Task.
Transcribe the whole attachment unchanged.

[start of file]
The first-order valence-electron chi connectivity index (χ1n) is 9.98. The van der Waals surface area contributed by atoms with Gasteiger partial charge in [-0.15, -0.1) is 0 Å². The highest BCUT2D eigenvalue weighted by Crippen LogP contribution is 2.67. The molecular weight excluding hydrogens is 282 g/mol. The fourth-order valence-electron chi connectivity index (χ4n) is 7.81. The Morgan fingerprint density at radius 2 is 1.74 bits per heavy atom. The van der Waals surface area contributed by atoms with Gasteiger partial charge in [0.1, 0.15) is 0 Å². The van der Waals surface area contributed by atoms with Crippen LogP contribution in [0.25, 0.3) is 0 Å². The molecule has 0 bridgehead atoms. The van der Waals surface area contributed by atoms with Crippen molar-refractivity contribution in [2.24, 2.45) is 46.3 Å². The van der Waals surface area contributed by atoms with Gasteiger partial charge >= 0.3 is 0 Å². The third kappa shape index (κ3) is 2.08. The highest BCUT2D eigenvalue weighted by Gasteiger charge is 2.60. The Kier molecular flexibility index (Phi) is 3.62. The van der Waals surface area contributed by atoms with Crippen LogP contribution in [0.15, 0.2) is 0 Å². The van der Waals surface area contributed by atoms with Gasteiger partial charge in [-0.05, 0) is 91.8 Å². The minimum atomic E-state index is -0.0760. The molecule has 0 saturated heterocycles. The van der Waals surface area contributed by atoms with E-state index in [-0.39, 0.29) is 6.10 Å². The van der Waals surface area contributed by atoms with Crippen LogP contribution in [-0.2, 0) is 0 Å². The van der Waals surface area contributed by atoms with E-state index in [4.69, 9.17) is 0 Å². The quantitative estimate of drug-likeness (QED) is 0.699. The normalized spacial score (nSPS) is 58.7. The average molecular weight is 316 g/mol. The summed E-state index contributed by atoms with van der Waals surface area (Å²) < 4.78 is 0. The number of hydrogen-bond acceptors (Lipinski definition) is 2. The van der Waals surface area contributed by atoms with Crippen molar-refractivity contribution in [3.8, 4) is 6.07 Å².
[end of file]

The first-order valence-electron chi connectivity index (χ1n) is 9.98. The van der Waals surface area contributed by atoms with Gasteiger partial charge in [-0.15, -0.1) is 0 Å². The highest BCUT2D eigenvalue weighted by Crippen LogP contribution is 2.67. The molecular weight excluding hydrogens is 282 g/mol. The fourth-order valence-electron chi connectivity index (χ4n) is 7.81. The Morgan fingerprint density at radius 2 is 1.74 bits per heavy atom. The van der Waals surface area contributed by atoms with Gasteiger partial charge in [0.1, 0.15) is 0 Å². The van der Waals surface area contributed by atoms with Crippen LogP contribution in [0.25, 0.3) is 0 Å². The molecule has 0 bridgehead atoms. The van der Waals surface area contributed by atoms with Crippen molar-refractivity contribution in [2.24, 2.45) is 46.3 Å². The van der Waals surface area contributed by atoms with Gasteiger partial charge >= 0.3 is 0 Å². The third kappa shape index (κ3) is 2.08. The highest BCUT2D eigenvalue weighted by Gasteiger charge is 2.60. The Kier molecular flexibility index (Phi) is 3.62. The van der Waals surface area contributed by atoms with Crippen LogP contribution in [0.15, 0.2) is 0 Å². The van der Waals surface area contributed by atoms with Gasteiger partial charge in [-0.05, 0) is 91.8 Å². The minimum atomic E-state index is -0.0760. The molecule has 0 saturated heterocycles. The van der Waals surface area contributed by atoms with E-state index in [-0.39, 0.29) is 6.10 Å². The van der Waals surface area contributed by atoms with Crippen LogP contribution in [-0.2, 0) is 0 Å². The van der Waals surface area contributed by atoms with E-state index in [4.69, 9.17) is 0 Å². The quantitative estimate of drug-likeness (QED) is 0.699. The normalized spacial score (nSPS) is 58.7. The average molecular weight is 316 g/mol. The summed E-state index contributed by atoms with van der Waals surface area (Å²) < 4.78 is 0. The number of hydrogen-bond acceptors (Lipinski definition) is 2. The van der Waals surface area contributed by atoms with Crippen molar-refractivity contribution in [3.8, 4) is 6.07 Å².